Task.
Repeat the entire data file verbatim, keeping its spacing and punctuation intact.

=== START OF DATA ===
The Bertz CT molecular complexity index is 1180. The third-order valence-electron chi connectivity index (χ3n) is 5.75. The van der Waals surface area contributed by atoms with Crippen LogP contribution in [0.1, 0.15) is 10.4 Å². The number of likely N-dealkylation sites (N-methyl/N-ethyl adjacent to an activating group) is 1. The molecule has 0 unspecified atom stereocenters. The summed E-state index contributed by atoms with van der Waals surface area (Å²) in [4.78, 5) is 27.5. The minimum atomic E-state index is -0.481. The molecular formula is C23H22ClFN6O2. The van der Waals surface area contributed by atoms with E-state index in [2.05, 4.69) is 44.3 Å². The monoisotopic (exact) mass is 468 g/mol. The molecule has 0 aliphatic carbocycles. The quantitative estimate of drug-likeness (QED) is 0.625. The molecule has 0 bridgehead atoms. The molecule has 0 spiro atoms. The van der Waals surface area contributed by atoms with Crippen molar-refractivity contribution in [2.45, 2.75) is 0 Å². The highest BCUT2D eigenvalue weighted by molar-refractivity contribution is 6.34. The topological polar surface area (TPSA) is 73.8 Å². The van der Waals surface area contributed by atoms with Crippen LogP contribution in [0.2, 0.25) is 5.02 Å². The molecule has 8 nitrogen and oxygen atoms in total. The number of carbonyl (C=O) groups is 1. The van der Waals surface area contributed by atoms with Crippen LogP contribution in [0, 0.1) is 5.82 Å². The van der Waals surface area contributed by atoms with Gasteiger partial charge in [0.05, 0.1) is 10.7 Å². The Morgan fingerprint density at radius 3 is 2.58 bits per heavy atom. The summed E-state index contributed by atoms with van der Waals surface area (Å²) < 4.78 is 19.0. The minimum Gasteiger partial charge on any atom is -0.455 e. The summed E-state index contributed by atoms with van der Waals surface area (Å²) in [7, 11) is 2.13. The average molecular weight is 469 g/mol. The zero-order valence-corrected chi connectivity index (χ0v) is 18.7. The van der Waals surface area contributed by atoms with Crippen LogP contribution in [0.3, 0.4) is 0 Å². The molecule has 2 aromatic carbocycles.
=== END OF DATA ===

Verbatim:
The Bertz CT molecular complexity index is 1180. The third-order valence-electron chi connectivity index (χ3n) is 5.75. The van der Waals surface area contributed by atoms with Crippen LogP contribution in [0.1, 0.15) is 10.4 Å². The number of likely N-dealkylation sites (N-methyl/N-ethyl adjacent to an activating group) is 1. The molecule has 0 unspecified atom stereocenters. The summed E-state index contributed by atoms with van der Waals surface area (Å²) in [4.78, 5) is 27.5. The minimum atomic E-state index is -0.481. The molecular formula is C23H22ClFN6O2. The van der Waals surface area contributed by atoms with E-state index in [2.05, 4.69) is 44.3 Å². The monoisotopic (exact) mass is 468 g/mol. The molecule has 0 aliphatic carbocycles. The quantitative estimate of drug-likeness (QED) is 0.625. The molecule has 0 bridgehead atoms. The molecule has 0 spiro atoms. The van der Waals surface area contributed by atoms with Crippen molar-refractivity contribution in [2.45, 2.75) is 0 Å². The highest BCUT2D eigenvalue weighted by molar-refractivity contribution is 6.34. The topological polar surface area (TPSA) is 73.8 Å². The van der Waals surface area contributed by atoms with Crippen LogP contribution in [0.2, 0.25) is 5.02 Å². The molecule has 8 nitrogen and oxygen atoms in total. The number of carbonyl (C=O) groups is 1. The van der Waals surface area contributed by atoms with Crippen LogP contribution in [0, 0.1) is 5.82 Å². The van der Waals surface area contributed by atoms with Gasteiger partial charge in [0.05, 0.1) is 10.7 Å². The Morgan fingerprint density at radius 3 is 2.58 bits per heavy atom. The summed E-state index contributed by atoms with van der Waals surface area (Å²) < 4.78 is 19.0. The minimum Gasteiger partial charge on any atom is -0.455 e. The summed E-state index contributed by atoms with van der Waals surface area (Å²) in [7, 11) is 2.13. The average molecular weight is 469 g/mol. The zero-order valence-corrected chi connectivity index (χ0v) is 18.7. The van der Waals surface area contributed by atoms with Crippen LogP contribution in [0.3, 0.4) is 0 Å². The molecule has 2 aromatic carbocycles.